Tuesday, September 21, 2010

And the honeymoon period is over.

Well last week was a busy week and I didn't have much time to explore and experiment with new recipes. I've got to be honest, the novelty of a new "project" is over and the frustration of not being able to grab something quick on the way home first hit last week. I'm trying not to stock up on gluten free convenience foods like frozen meals (which are pretty yummy) because they cost about twice as much as the more common brands. However, I have still been consistently spending $10-15 more per week at the grocery store, and it is a small price to pay for health if necessary, but I know there's an easier way to do this.

I scanned over my "recipe" folder in my inbox looking for recipes and websites I may have overlooked and- eureka! I ran across a website one of by BFF's sent me a year ago: http://www.5dollardinners.com/. This woman is a professional mom- seriously! She has kids with different food allergies and still manages to make meals for $5 or less. AND she uses the slow-cooker a lot, which I am a huge fan of because it is pretty impossible for me to screw up. Anyway, one of my former staples was her Slow Cooker Black Beans and Rice recipe (search for it in the recipe index). She also has quite a variety of gluten free dinners. I can't wait to look through them all and get my budget back on track! And you know she's legit because she made it to the Rachel Ray show! RR is one of my personal faves.

Note of caution: The beans and recipe says it makes 6 servings..I don't how much this woman eats but mine had to make at least 12.

Tuesday, September 14, 2010

A 'hole' in the Gluten Free diet

As I said in one of my earlier blogs, it is entirely possible to eat a well-balanced diet following a GF eating plan. However, it may take a little creativity at times. After about 2 solid weeks of eating gluten free, I realized a short-coming in my own eating plan: the lack of whole grains. I noticed this fairly quickly because my dietitian mind is trained to look for possible nutrition deficiencies in people's diets. I suspect it could take much longer for the average person who is new to GF eating, as there are many potential nutritional shortcomings.

So what's the deal with whole grains? Well for starters, whole grains provide a good source of fiber in the American diet, and for people who aren't eating the recommended 5 or more servings of fruits and vegetables daily, it is the main source of fiber. General recommendations for fiber are 25-30 grams/day, and my quick calculations told me I was previously getting about half of my fiber from whole grains. Whole grains also are rich sources of many other minerals that are otherwise scarce in the typical western diet. As a newly GF 'convert' I did what most people would probably do: go for the easy grain substitutes (GF bread, potatoes, rice) which are (or are made from) less fiber rich sources, and often not fortified with other important nutrients. In the U.S. most grains are fortified with folic acid, niacin, thiamin, iron and riboflavin- nutrients which are often lost in processing. GF substitutes often lack these also. However, there are several less well-known whole grains that are GF such as quinoa (keen-wah), amaranth, millet, corn and buckwheat just to name a few.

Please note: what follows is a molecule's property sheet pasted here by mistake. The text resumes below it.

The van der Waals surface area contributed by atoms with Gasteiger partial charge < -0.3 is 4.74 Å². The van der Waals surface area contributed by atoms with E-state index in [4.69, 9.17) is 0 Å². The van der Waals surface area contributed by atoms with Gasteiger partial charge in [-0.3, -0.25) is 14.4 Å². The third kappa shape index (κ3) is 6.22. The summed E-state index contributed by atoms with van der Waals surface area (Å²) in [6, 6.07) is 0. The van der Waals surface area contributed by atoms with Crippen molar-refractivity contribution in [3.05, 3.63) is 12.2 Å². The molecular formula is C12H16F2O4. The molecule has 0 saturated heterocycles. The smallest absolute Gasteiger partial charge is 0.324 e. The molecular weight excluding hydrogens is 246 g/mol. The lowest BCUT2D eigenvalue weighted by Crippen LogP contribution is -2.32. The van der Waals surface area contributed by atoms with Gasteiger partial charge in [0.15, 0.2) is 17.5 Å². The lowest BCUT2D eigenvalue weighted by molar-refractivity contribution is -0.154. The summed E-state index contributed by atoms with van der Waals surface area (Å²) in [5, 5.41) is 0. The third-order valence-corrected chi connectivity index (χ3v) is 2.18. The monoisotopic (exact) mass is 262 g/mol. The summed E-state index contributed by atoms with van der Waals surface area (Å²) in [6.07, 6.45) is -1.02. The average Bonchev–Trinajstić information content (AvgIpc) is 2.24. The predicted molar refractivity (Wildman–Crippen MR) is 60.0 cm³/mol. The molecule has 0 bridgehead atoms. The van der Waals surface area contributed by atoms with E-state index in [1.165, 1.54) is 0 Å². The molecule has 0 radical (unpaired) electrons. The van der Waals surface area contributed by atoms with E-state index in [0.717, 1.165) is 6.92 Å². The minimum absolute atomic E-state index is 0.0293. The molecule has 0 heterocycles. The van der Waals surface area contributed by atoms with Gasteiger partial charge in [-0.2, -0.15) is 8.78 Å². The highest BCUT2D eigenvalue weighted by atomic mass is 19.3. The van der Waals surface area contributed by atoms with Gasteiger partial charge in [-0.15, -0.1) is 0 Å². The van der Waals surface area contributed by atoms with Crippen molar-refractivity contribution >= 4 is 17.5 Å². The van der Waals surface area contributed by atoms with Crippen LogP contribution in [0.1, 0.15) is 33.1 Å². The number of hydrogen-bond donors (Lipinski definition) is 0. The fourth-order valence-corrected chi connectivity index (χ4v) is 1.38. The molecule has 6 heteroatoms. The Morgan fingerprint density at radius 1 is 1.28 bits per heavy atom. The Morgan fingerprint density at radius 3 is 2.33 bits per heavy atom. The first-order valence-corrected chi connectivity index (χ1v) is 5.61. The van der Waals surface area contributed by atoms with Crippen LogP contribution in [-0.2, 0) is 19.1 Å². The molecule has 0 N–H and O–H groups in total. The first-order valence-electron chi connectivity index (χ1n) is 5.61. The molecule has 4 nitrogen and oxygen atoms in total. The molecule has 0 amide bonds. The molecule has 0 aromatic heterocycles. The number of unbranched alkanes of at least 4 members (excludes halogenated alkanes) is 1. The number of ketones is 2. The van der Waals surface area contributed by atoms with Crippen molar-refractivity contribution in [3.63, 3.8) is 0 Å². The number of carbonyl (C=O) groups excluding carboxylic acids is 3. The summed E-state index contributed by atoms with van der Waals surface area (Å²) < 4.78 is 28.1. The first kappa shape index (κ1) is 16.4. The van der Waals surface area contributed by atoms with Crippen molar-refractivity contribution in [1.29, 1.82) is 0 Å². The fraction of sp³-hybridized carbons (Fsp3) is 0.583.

So I turned to my (as of yet) most trustworthy GF resource, a comprehensive book written by Shelley Case, a dietitian who specializes in Celiac Disease and gluten intolerance disorders. It's called: Gluten Free Diet: A Comprehensive Resource Guide. Why am I partial to this book? I've read tons of great blogs and websites and learned about many recipes and products, but from a nutrition and health perspective, dietitians are really the only professionals trained to examine a diet as a whole and assess its adequacy. There are many people (some of my patients included) who know far more about GF living than I do- but I believe it is a full time job to be able to look at someone's intake and determine "is he/she getting enough protein/calcium/iron/fiber/ carbohydrates/etc based on his/her individual needs?"..and this is something dietitians are skilled to do. This book does that, as well as provide product listings, recipes, the latest research and credible organizations with reliable information. (find at http://www.glutenfreediet.ca/)

Tonight I made a great quinoa pilaf with cranberries and almonds. This might be my favorite GF experiment yet in terms of ease, taste, and health. I think it will be a new staple in my diet. The great thing about quinoa is that it is the only grain that is also a complete protein. Most other grains lack one or more of the essential amino acids that would make them "complete." Again, this is a Whole Foods recipe (I promise I don't work for them): http://www.wholefoodsmarket.com/recipe/2486.

A De-lish Fish Dish

I try to eat fish 2-3x/week, for heart health and because I love it! I usually buy whatever is on sale, which is often tilapia, but this week it was catfish. I don't recall ever making catfish, but figured I wouldn't be straying too far from my norm as I tend to think most white fish taste pretty similar. But I did get a little nervous when the guy at the seafood counter asked if I was "from here" because most people "from here" don't like catfish. I'm still trying to figure that one out, but I turned to my trusty Whole Foods website for a recipe. I found the following recipe which met all of my criteria (cheap, few ingredients, easy-check!):

I actually had cornmeal in my pantry (I have no idea why), and it made a very good coating-even better than bread crumbs for pan-frying. It was light, didn't get soggy, and in my non-stick pan I was able to get away with very little oil (again, the dietitian voice inside me usually screams the loudest). Mixed with the paprika and spices it made a very tasty fish dish. Enjoy!

Wednesday, September 8, 2010

My love-hate relationship with pizza